“I did a lot of thinking about why I was photographing something that was closing, and realised that there is the urge to photograph things, but it doesn’t stop them from going away,” she told BJP. “So I started wondering how you could photograph to commemorate, and liked this idea of building little monuments. So I started playing with moving objects and got every excited by interacting with the place, instead of tiptoeing around like I wasn’t meant to be there. When I was making the work the idea crossed my mind, ‘Should I show the work in the club?’ but I was never that into it until I thought about making it part of the club by putting them directly on the walls. If you look at an image of a flag and sort of believe it is a flag [because it’s stuck to the wall], it’s a simple photographic trick; but it’s also very complicated, because it shows how photography tricks us into believing.”
Simon Ford and Colin Lloyd’s The Tracker Chronicles surveillance technology and the photographic evidence we might prefer to be left unshot; while the Pop-Up gallery, run by Fabric and housed in an empty shop, showed selected work from an open call for submissions. Here I liked two pieces about UFOs – Julian Claxton’s selection of images from the Psychic Research Foundation, which purport to show UFOs, and Joe King and Rosie Pedlow’s Strange Lights video, which re-enacts an alleged UFO incident in Rendlesham Forest, Suffolk, in 1980.
These aren’t all the exhibitions collected together under the Ways of Looking umbrella, and the festival also included talks, workshops, a portfolio review and a book, edited by McNeill and well designed by Dean Pavitt at Loup Design (who regularly works with both Impressions and Photoworks). McNeill, Stephenson and their other partners hoped to make it a ‘boutique’ event – “small but perfectly designed”, as McNeill puts it – and I’d say they more than pulled it off. But more important than convincing me is winning over ACE, and Bradford Metropolitan City Council, because the organisers hope to make Ways of Looking a regular biennial, and will have to raise funds again. “Hopefully we’ll be able to demonstrate visitor numbers – it’s early days [when I interviewed her] but it’s got off to a good start,” says Stephenson. “We’ve tried to be very audience-focused, creating lots of different ways to look and play and be involved.”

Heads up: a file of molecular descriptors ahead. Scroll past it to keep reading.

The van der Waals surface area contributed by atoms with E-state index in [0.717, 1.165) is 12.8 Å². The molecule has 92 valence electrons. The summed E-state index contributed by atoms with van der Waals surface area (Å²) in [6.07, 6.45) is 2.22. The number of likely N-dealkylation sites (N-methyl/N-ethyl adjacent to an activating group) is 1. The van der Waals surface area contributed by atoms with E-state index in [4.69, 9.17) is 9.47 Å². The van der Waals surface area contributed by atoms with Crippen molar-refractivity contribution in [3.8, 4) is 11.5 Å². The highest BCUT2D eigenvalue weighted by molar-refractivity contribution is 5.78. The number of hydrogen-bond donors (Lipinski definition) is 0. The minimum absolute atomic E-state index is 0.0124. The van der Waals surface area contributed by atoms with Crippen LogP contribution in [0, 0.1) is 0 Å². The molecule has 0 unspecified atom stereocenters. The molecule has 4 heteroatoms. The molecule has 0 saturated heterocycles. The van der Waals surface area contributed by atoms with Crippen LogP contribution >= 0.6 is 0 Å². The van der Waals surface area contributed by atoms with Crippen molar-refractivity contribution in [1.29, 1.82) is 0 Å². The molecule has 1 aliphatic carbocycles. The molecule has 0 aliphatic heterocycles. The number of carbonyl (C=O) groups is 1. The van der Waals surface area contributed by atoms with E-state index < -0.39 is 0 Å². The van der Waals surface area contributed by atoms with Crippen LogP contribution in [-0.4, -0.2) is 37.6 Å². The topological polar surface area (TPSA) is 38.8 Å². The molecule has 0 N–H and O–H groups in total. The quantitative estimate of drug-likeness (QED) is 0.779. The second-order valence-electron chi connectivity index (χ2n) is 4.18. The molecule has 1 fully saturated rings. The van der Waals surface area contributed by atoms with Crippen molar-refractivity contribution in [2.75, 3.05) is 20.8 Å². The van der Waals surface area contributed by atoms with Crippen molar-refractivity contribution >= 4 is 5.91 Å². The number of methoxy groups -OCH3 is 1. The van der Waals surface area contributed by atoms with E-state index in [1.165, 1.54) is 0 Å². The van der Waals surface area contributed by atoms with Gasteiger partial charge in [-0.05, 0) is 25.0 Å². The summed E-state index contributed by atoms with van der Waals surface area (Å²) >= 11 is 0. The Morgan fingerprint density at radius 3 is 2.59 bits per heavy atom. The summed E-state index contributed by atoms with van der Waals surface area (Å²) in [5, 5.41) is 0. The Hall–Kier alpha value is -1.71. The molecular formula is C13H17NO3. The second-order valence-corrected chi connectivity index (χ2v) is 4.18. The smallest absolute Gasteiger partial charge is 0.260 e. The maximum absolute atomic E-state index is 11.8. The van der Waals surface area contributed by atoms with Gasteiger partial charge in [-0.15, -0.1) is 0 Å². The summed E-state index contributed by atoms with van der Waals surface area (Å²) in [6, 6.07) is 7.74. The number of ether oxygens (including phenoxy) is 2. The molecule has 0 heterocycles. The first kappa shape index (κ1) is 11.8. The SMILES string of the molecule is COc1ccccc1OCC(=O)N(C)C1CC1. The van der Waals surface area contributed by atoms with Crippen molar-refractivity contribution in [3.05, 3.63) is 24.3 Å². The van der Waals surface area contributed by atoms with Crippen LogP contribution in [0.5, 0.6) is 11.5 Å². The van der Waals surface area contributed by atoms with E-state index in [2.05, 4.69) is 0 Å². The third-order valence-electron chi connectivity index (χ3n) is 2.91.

“Doing the first one is proof of what you can do,” adds McNeill. “For me one of the big successes so far was Red’s opening, because lots of the people he photographed came down to it, and it was the first time in a gallery for many of them. It’s opening the gallery up, and showing that you don’t have to dumb down to do it.”
The Ways of Looking festival is open until 30 October, with events taking place throughout October. Red Saunders and Jeremy Deller are giving talks on 16 and 30 October respectively, and the National Media Museum is hosting a conference on The Architecture of Conflict on 27 October. Impressions Gallery is holding portfolio reviews on 15 October. Some exhibitions are open beyond 30 October; check the festival site for details.